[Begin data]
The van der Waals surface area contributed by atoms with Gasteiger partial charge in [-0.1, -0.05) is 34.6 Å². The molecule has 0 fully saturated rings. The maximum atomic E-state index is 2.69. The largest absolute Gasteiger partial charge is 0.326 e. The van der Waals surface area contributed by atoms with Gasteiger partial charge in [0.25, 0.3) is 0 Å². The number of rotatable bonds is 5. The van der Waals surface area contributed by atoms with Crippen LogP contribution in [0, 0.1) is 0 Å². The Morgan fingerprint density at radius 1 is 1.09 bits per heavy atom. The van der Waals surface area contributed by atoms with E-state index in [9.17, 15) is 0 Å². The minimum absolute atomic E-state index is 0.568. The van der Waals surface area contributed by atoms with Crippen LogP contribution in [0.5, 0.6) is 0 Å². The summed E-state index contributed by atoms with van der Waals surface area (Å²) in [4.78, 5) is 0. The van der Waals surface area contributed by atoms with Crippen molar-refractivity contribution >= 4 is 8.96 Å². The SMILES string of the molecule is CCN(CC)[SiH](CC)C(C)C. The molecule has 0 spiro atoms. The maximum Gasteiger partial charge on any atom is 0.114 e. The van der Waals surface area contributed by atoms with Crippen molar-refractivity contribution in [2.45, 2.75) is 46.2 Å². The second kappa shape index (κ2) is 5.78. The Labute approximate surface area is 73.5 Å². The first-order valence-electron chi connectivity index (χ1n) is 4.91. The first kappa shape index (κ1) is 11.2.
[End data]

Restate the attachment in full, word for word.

The van der Waals surface area contributed by atoms with Gasteiger partial charge in [-0.1, -0.05) is 34.6 Å². The molecule has 0 fully saturated rings. The maximum atomic E-state index is 2.69. The largest absolute Gasteiger partial charge is 0.326 e. The van der Waals surface area contributed by atoms with Gasteiger partial charge in [0.25, 0.3) is 0 Å². The number of rotatable bonds is 5. The van der Waals surface area contributed by atoms with Crippen LogP contribution in [0, 0.1) is 0 Å². The Morgan fingerprint density at radius 1 is 1.09 bits per heavy atom. The van der Waals surface area contributed by atoms with E-state index in [9.17, 15) is 0 Å². The minimum absolute atomic E-state index is 0.568. The van der Waals surface area contributed by atoms with Crippen LogP contribution in [0.5, 0.6) is 0 Å². The summed E-state index contributed by atoms with van der Waals surface area (Å²) in [4.78, 5) is 0. The van der Waals surface area contributed by atoms with Crippen molar-refractivity contribution >= 4 is 8.96 Å². The SMILES string of the molecule is CCN(CC)[SiH](CC)C(C)C. The molecule has 0 spiro atoms. The maximum Gasteiger partial charge on any atom is 0.114 e. The van der Waals surface area contributed by atoms with Crippen molar-refractivity contribution in [2.45, 2.75) is 46.2 Å². The second kappa shape index (κ2) is 5.78. The Labute approximate surface area is 73.5 Å². The first-order valence-electron chi connectivity index (χ1n) is 4.91. The first kappa shape index (κ1) is 11.2.